Art Metal-USA Inc., which sells $25 million worth of office furniture a year to the General Services Administration, has been payig bribes to GSA inspectors so they will certify that the furniture meets government standards, a former Art Metal exploye has acknowledged.

Statements from the employe have been obtained by the Senate Government Affairs federal spending subcommittee. The panel has been trying to determine why Art Metal has consistently received multimillion-dollar GSA contracts despite repeated, formal complaints about the substandard quality of the company's metal furniture.

The subcommittee has developed evidence that Art Metal has been siphoning off $100,000 to $200,000 a year in cash during the last several years from its operations and hiding the payments in its books, according to government sources.

After obtaining the new evidence, investigators for the subcommittee, healed by Sen. Lawton Chiles (D-Fla.), confronted a former Art Metal employe, who had worked in Art Metal's comptroller's office. He acknowledged that some of the money was used to bribe GSA employes and that he played a role in handling the cash, the sources said.

He named at least two GSA inspectors who allegedly were recipients of the money, according to the sources.

Art Metal, the government's largest supplier of metal office furniture, repeatedly has been the subject of complaints from government agencies that its products arrive with tops peeling off, rusty or peeling finishes and drawers and locks that do not work. GSA officials have maintained that the furniture meets government standards and buy from Art Metal because it invariably submits the lowest-and frequently the only-bid.

The findings of the Senate subcommittee are the first indication that GSA's regular purchases of office furniture from Art Metal might be explained by anything other than bureaucratic indifference.

Because Art Metal's contracts require high-level approvals within GSA, the subcommittee's finding are regarded by those investigating GSA as one of the most significant developments to date in continuing GSA investigations.

"The presumption is that the evidence obtained so far will lead to higher-ups in the agency," one investigator said. "It's the break we've been looking for."

Concealing cash payments in a company's books could be a violation of tax laws, securities laws, and a 1977 criminal law that requires firms to keep accurate financial records.

Officials of Art Metal, a Network company whose stock is publicly traded, did not return telephone calls made by a reporter over the past several days. Touche Ross & Co., which issued a favorable report on Art Metal's books for the firm's 1977 fiscal year, said it could not comment on the subcommittee's findings.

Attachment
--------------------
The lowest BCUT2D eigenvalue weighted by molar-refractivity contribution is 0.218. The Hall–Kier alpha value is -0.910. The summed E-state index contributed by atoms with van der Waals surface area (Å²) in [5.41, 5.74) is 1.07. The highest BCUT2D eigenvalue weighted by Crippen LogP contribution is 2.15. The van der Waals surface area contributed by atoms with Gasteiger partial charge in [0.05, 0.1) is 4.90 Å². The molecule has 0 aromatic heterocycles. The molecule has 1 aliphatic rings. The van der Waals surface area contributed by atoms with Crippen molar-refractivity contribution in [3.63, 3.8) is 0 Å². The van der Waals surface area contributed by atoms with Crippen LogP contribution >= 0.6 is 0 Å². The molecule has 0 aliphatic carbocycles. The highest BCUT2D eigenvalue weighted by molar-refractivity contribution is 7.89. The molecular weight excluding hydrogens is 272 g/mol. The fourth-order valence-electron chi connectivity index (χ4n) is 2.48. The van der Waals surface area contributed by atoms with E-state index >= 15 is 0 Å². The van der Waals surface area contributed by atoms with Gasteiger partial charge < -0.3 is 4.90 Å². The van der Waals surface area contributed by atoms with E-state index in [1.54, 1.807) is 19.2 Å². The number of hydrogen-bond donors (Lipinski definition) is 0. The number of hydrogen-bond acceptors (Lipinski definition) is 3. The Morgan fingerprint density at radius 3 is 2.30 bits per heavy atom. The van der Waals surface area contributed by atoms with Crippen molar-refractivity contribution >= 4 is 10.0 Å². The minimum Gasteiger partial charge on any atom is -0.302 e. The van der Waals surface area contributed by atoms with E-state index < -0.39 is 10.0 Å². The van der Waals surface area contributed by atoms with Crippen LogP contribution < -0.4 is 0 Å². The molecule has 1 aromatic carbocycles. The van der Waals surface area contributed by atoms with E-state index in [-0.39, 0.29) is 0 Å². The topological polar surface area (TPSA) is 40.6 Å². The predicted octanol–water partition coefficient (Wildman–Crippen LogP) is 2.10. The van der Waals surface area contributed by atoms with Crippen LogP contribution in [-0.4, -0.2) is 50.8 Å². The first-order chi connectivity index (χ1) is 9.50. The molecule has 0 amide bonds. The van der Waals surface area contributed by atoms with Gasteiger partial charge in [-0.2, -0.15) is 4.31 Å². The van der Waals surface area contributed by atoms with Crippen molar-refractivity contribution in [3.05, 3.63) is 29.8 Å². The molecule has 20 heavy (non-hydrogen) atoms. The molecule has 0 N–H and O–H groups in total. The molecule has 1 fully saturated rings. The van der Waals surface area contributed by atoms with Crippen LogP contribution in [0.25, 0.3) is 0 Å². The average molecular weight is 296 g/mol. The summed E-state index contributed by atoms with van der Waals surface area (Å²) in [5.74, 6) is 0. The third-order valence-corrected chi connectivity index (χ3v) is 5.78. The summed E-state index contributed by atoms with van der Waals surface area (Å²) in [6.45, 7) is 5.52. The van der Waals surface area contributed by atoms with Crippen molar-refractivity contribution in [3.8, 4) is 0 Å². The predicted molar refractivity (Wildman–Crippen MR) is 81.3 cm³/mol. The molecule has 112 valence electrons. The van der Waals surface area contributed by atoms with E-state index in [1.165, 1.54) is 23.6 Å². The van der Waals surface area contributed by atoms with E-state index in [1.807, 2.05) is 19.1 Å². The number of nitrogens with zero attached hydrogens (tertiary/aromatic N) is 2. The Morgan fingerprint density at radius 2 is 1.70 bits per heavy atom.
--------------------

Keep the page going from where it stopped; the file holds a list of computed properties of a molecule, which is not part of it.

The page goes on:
In previous news accounts, Arthur S. Lowell, Art Metal's chief repersentative with GSA, has been quoted as attributing many of the complaints about Art Metal products to alleged resentment by GSA employes about his close relationship with Arthur F. Sampson, GSA's administrator in the early 1970s.

Last year, Lowell formed a local reclamation company with Dr. Laszlo N. Tauber, a Washington developer who leased his building at Buzzard Point to GSA at Sampson's direction when Sampson was GSA administrator. The two men then hired Sampson as the president of the new company.

Last fall, GSA's internal investigators had technicians examine some of Art Metal's products. They reported they did not meet the GSA specifications that other bidders were required to follow.

Subsequently, Philip J. Kurens, Art Metal's persident, asked to appear before a hearing of the Chiles subcommittee. Kurens said Art Metal had been maligned by "innuendoes, rumors, and half-truths" appearing in the press.

He invited Sen. Chiles or his representatives to visit Art Metal's plant and inspect its books, so they could determine for themselves that the company was doing nothing wrong.

Chiles accepted the offer and assigned Peter F. Roman, who has headed the subcommittee's investigations into the GSA scandals, to form a special task force.

The task force, operating in secrecy, rented an office in Rosslyn. it obtained the services of several General Accounting Office auditors, a GSA internal investigator, and a former assistant U.S. attorney from Miami.

The investigators visited Art Metal's plant and looked at its books. Last December, the subcommittee subpoenaed the financial records of Art Metal and Spiegel Trcuking Co., a Harrison, N.J., company that delivers some of Art Metal's products to GSA.

The subcommittee's auditors, by tracing checks issued by Art Metal, found that $100,000 to $200,000 a year in checks written to Spiegel never ended up at that firm. The investigators found no evidence that Speigel had ever billed Art Metal for the services allegedly paid for, according to sources.

Instead, the auditors determined that the checks had been cashed rather than deposited in a bank account.

In its 1977 fiscal year, Art Metal reported a profit after taxes of only $75,187 on revenues of $31.5 million. Of those revenues, $25.5 million came from GSA.The company has not paid dividends to stockholders for a number of years.

Judah Best, a Washington lawyer who represents Art Metal in the subcommittee's investigation, did not return telephone calls. Isadore Spiegel, president of the trucking company, also did not return calls. Palto Cacheris, Spiegel's lawyer in the probe, said he could not comment.

The subcommittee is continuing its investigation and plans to hold hearings in the near future. The findings could be turned over to William S. Lynch, who heads a special Justice Department task force on GSA corruption, for possible prosecution.